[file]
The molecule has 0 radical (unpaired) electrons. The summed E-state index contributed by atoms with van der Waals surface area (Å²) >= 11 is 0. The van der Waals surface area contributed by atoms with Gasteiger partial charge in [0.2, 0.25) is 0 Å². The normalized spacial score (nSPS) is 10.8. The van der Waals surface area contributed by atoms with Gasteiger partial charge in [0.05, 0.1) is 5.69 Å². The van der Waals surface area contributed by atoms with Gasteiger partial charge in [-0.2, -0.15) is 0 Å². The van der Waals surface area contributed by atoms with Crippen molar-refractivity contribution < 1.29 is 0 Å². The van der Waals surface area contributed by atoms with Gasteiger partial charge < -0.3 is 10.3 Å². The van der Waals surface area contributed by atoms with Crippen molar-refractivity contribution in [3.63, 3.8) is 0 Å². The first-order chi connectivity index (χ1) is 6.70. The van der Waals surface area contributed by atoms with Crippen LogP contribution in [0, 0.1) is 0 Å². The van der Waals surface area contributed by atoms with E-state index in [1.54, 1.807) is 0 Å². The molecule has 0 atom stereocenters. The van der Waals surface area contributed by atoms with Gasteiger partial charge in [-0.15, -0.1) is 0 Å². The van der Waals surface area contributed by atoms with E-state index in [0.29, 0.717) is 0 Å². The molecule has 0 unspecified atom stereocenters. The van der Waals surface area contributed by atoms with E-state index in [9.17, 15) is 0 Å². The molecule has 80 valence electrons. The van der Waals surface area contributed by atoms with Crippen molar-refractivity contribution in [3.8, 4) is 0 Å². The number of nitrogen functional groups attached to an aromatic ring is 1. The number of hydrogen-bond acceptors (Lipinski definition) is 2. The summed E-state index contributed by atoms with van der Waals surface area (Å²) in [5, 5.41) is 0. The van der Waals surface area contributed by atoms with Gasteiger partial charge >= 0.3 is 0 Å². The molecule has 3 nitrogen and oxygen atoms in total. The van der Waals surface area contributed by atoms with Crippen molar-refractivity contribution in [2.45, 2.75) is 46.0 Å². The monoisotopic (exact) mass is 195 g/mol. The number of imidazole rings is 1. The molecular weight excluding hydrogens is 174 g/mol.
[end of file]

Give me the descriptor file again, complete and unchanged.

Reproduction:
The molecule has 0 radical (unpaired) electrons. The summed E-state index contributed by atoms with van der Waals surface area (Å²) >= 11 is 0. The van der Waals surface area contributed by atoms with Gasteiger partial charge in [0.2, 0.25) is 0 Å². The normalized spacial score (nSPS) is 10.8. The van der Waals surface area contributed by atoms with Gasteiger partial charge in [0.05, 0.1) is 5.69 Å². The van der Waals surface area contributed by atoms with Gasteiger partial charge in [-0.2, -0.15) is 0 Å². The van der Waals surface area contributed by atoms with Crippen molar-refractivity contribution < 1.29 is 0 Å². The van der Waals surface area contributed by atoms with Gasteiger partial charge < -0.3 is 10.3 Å². The van der Waals surface area contributed by atoms with Crippen molar-refractivity contribution in [3.63, 3.8) is 0 Å². The first-order chi connectivity index (χ1) is 6.70. The van der Waals surface area contributed by atoms with Crippen LogP contribution in [0, 0.1) is 0 Å². The van der Waals surface area contributed by atoms with E-state index in [1.54, 1.807) is 0 Å². The molecule has 0 atom stereocenters. The van der Waals surface area contributed by atoms with Gasteiger partial charge in [-0.15, -0.1) is 0 Å². The van der Waals surface area contributed by atoms with E-state index in [0.29, 0.717) is 0 Å². The molecule has 0 unspecified atom stereocenters. The van der Waals surface area contributed by atoms with E-state index in [9.17, 15) is 0 Å². The molecule has 80 valence electrons. The van der Waals surface area contributed by atoms with Crippen molar-refractivity contribution in [3.8, 4) is 0 Å². The number of nitrogen functional groups attached to an aromatic ring is 1. The number of hydrogen-bond acceptors (Lipinski definition) is 2. The summed E-state index contributed by atoms with van der Waals surface area (Å²) in [5, 5.41) is 0. The van der Waals surface area contributed by atoms with Gasteiger partial charge >= 0.3 is 0 Å². The molecule has 3 nitrogen and oxygen atoms in total. The van der Waals surface area contributed by atoms with Crippen molar-refractivity contribution in [2.45, 2.75) is 46.0 Å². The monoisotopic (exact) mass is 195 g/mol. The number of imidazole rings is 1. The molecular weight excluding hydrogens is 174 g/mol.